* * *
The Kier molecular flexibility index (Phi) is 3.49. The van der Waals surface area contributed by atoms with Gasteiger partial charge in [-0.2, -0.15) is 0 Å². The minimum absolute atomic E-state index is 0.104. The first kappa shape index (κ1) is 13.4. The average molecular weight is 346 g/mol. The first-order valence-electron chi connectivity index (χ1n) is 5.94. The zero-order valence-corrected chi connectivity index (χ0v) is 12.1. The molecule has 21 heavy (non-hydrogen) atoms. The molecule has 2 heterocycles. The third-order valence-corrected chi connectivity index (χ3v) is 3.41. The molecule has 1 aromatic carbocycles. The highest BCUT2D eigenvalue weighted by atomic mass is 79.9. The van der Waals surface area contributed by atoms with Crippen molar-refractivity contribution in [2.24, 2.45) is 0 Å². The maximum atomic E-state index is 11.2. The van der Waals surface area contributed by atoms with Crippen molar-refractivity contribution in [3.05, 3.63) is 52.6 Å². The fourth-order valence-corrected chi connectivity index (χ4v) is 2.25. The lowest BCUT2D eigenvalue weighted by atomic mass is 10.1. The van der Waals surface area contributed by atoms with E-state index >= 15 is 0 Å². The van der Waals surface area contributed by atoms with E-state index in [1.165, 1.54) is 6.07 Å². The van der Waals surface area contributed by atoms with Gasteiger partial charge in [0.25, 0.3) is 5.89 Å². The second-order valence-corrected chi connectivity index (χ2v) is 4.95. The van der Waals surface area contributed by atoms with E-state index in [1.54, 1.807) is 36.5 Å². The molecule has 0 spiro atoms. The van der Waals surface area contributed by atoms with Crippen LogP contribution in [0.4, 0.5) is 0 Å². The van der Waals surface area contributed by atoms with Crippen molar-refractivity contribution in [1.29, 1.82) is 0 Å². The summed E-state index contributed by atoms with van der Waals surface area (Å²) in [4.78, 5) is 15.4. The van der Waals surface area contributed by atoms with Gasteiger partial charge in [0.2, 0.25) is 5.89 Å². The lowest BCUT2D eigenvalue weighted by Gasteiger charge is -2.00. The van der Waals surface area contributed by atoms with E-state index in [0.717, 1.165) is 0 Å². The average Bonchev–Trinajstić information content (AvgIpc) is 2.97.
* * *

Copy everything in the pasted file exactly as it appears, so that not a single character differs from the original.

The Kier molecular flexibility index (Phi) is 3.49. The van der Waals surface area contributed by atoms with Gasteiger partial charge in [-0.2, -0.15) is 0 Å². The minimum absolute atomic E-state index is 0.104. The first kappa shape index (κ1) is 13.4. The average molecular weight is 346 g/mol. The first-order valence-electron chi connectivity index (χ1n) is 5.94. The zero-order valence-corrected chi connectivity index (χ0v) is 12.1. The molecule has 21 heavy (non-hydrogen) atoms. The molecule has 2 heterocycles. The third-order valence-corrected chi connectivity index (χ3v) is 3.41. The molecule has 1 aromatic carbocycles. The highest BCUT2D eigenvalue weighted by atomic mass is 79.9. The van der Waals surface area contributed by atoms with Crippen molar-refractivity contribution in [2.24, 2.45) is 0 Å². The maximum atomic E-state index is 11.2. The van der Waals surface area contributed by atoms with Crippen molar-refractivity contribution in [3.05, 3.63) is 52.6 Å². The fourth-order valence-corrected chi connectivity index (χ4v) is 2.25. The lowest BCUT2D eigenvalue weighted by atomic mass is 10.1. The van der Waals surface area contributed by atoms with E-state index >= 15 is 0 Å². The van der Waals surface area contributed by atoms with E-state index in [1.165, 1.54) is 6.07 Å². The van der Waals surface area contributed by atoms with Gasteiger partial charge in [0.25, 0.3) is 5.89 Å². The second-order valence-corrected chi connectivity index (χ2v) is 4.95. The van der Waals surface area contributed by atoms with E-state index in [1.54, 1.807) is 36.5 Å². The molecule has 0 spiro atoms. The van der Waals surface area contributed by atoms with Crippen LogP contribution in [0.4, 0.5) is 0 Å². The van der Waals surface area contributed by atoms with Crippen molar-refractivity contribution in [1.29, 1.82) is 0 Å². The summed E-state index contributed by atoms with van der Waals surface area (Å²) in [4.78, 5) is 15.4. The van der Waals surface area contributed by atoms with Gasteiger partial charge in [0.2, 0.25) is 5.89 Å². The lowest BCUT2D eigenvalue weighted by Gasteiger charge is -2.00. The van der Waals surface area contributed by atoms with E-state index in [0.717, 1.165) is 0 Å². The average Bonchev–Trinajstić information content (AvgIpc) is 2.97.